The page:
Homi Kharas is Visiting Fellow, Wolfensohn Center for Development, Brookings Institution, Washington DC. Previously, he was Chief Economist of the East Asia and Pacific Region at the World Bank and Director of the region's Poverty Reduction and Economic Management Department. He was responsible for the World Bank's policy advice, and lending in support of that advice, to countries in the region on matters of poverty reduction strategies, trade and competitiveness, public sector debt and fiscal policy, public expenditure management, governance, anti-corruption, and financial sector development.
Mr. Kharas joined the World Bank in 1980 and has worked in the research Department (1981-86), the Latin America and Caribbean region (1993-1997), and the Economic Policy Department (1997-1999). He has been in the East Asia and Pacific Region in 1986-90, 1992-93 and from 1999 to the present. From 1990 to 1991, Mr. Kharas worked as a Senior Partner with Jeffrey D. Sachs and Associates, advising countries in East/Central Europe and the Soviet Union on transition issues.
Mr. Kharas completed his Ph.D. in economics at Harvard University and his undergraduate studies at the University of Cambridge. He has published widely in the areas of external debt and developing countries foreign borrowing and fiscal risks and contingent liabilities.
Edwin Lim educated at Princeton University (B.A.) and Harvard University (Ph.D. in Economics). He joined the World Bank in 1970 and in the following 30 years, was responsible for the Bank's work in a number of developing countries, including Ghana, Nigeria, Indonesia, Thailand, Vietnam, India and China. He retired as a Director of the World Bank in 2002.
In 1980, Dr. Lim became a member of the management team of the World Bank that conceived and directed the Bank's program in China. From then until 1990, he was responsible for the World Bank's economic work on China and for policy dialogue with the Chinese authorities. In 1985, Dr. Lim established the World Bank's office in China and also served as the first Chief of Mission from 1985 to 1990. He returned to headquarters in 1990 when he was appointed a Director, with responsibility for Western Africa.
In 1994, Dr. Lim took two years external leave from the World Bank to set up China International Capital Corporation (CICC), China's first international investment bank, in collaboration with China Construction Bank, Morgan Stanley, Singapore GIC and other shareholders and served as CICC's first CEO. He returned to the World Bank in 1996 and was appointed the first Country Director to be stationed in New Delhi, India.
Since he retired from the World Bank in 2002, Dr. Lim has been directing the China Economic Research and Advisory Programme which conducts economic research and provides policy advice, pro bono, to the Chinese authorities.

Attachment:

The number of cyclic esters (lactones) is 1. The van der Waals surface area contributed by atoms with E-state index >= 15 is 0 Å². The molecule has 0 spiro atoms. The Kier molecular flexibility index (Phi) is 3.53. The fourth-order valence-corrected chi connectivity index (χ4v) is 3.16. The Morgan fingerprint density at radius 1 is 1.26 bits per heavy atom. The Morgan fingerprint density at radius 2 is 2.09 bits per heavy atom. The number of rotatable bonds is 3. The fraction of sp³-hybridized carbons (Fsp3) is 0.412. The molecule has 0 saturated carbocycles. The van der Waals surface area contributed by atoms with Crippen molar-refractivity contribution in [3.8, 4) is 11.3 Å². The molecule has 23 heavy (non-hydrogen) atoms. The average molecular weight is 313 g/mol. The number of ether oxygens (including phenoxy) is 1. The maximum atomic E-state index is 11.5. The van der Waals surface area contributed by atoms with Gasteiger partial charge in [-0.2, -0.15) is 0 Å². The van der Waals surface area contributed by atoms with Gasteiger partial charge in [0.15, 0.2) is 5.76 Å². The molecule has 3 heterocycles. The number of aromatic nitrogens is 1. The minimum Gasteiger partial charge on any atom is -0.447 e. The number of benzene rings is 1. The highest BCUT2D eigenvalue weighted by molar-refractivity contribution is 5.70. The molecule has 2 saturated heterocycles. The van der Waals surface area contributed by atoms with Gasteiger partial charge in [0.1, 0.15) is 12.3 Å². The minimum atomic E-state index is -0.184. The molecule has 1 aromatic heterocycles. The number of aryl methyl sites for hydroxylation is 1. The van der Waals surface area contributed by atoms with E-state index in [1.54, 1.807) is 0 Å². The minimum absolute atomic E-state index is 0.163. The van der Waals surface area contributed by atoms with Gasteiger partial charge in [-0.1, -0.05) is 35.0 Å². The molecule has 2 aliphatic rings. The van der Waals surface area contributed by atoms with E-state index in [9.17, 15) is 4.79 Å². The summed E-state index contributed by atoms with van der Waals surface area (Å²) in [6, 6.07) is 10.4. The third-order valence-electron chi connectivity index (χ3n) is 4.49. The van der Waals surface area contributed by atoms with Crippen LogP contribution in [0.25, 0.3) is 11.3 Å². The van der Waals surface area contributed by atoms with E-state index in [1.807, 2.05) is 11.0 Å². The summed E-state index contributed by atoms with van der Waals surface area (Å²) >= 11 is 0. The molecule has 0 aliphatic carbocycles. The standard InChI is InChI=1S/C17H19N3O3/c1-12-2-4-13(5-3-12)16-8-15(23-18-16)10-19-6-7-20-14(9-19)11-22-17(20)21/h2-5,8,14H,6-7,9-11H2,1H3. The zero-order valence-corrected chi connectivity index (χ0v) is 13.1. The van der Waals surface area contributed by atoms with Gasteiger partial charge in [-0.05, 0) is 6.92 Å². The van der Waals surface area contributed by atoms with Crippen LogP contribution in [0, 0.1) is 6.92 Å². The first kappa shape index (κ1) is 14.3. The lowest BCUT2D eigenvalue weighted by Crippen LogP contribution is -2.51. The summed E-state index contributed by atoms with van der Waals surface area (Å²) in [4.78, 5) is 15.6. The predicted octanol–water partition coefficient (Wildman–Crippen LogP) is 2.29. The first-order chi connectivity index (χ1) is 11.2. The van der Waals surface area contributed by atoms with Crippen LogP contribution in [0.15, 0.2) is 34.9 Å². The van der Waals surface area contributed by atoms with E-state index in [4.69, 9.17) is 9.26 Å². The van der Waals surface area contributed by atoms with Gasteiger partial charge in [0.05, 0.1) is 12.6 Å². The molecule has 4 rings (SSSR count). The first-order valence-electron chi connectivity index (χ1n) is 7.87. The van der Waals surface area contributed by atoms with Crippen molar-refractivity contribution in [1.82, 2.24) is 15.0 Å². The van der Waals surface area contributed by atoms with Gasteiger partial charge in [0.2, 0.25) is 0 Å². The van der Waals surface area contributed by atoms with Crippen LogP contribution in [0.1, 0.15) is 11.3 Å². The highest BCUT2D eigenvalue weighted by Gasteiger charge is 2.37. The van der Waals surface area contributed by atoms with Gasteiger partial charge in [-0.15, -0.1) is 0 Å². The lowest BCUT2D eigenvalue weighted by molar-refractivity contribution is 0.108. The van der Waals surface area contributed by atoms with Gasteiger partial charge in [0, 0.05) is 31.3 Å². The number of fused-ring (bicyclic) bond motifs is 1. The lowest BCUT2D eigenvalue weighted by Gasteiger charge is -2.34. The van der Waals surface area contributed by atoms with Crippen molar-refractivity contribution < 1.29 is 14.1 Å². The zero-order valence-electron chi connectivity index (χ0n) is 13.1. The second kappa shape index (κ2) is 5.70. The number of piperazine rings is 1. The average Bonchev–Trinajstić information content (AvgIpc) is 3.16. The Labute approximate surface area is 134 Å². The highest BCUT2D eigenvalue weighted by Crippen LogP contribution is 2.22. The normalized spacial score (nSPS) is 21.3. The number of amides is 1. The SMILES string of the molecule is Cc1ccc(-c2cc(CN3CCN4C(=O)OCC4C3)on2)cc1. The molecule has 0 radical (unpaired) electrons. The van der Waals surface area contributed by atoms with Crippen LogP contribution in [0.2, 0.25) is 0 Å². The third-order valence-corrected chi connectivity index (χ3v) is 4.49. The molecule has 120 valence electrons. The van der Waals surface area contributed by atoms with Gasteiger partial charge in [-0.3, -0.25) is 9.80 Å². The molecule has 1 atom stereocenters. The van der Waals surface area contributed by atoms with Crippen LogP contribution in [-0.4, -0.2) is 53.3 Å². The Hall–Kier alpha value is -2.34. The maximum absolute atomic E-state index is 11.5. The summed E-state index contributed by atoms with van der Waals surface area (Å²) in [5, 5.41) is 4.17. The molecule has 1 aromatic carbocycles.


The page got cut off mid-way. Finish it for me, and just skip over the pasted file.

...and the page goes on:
Paul Romer is one of the nation's leading economists and the primary developer of New Growth Theory, a body of work that provides a fresh foundation for business and government thinking about wealth creation.
In 2002, Paul was recognized for his work in this field when he was awarded the Horst Claus Recktenwald Prize in Economics for outstanding achievement and contributions to the field. He also was awarded the Distinguished Teaching Award at Stanford University's Graduate School of Business (1999), named one of America's 25 most influential people by TIME magazine (1997), and elected a fellow of the American Academy of Arts and Sciences (2000). He is a fellow of the Econometric Society and a research associate with the National Bureau of Economic Research. He was a member of the National Research Council Panel on Criteria for Federal Support of Research and Development, a member of the Executive Council of the American Economics Association, and a fellow of the Center for Advanced Study in the Behavioral Sciences.
Paul is currently the STANCO 25 Professor of Economics in the Graduate School of Business at Stanford University and a Senior Fellow of the Hoover Institution. Before coming to Stanford, he taught economics at the University of California at Berkeley, the University of Chicago, and the University of Rochester. He is also the founder of Aplia, which develops and applies technologies for improving student learning. This work springs from his conviction that improving education at all levels will be the key to sustaining technological progress in the twenty-first century and that better educational technology will lead better educational outcomes.
To learn more about Paul's work, see David Warsh's book Knowledge and the Wealth of Nations (Norton 2006), or view the Economist article "The Growth of Growth Theory" in its 18 May 2006 issue.
Roberto Zagha is Country Director of the World Bank Office in India. Previously, he held a position of Senior Advisor in the World Bank Vice Presidency in charge of economic policies and poverty reduction strategies. His most recent work consisted of a review of the growth experience of the 1990s--a two year program whose results are summarized in three reports which review growth experiences, explore the current thinking on growth and the role of policies in growth strategies. Previous assignments in the Bank include Director for South Asia for the Bank department in charge of economic policies and poverty reduction in South Asia, Lead Economist for India, and several assignments in Central and East Africa, India, Sri Lanka, Argentina and Bolivia. He also was part of the core team for the World Development Report of 1991. Prior to joining the Bank Roberto Zagha taught at the university of Sao Paulo, Brazil, and worked as senior economist in the Economic Research Institute associated to that university in areas related to taxation and fiscal policies.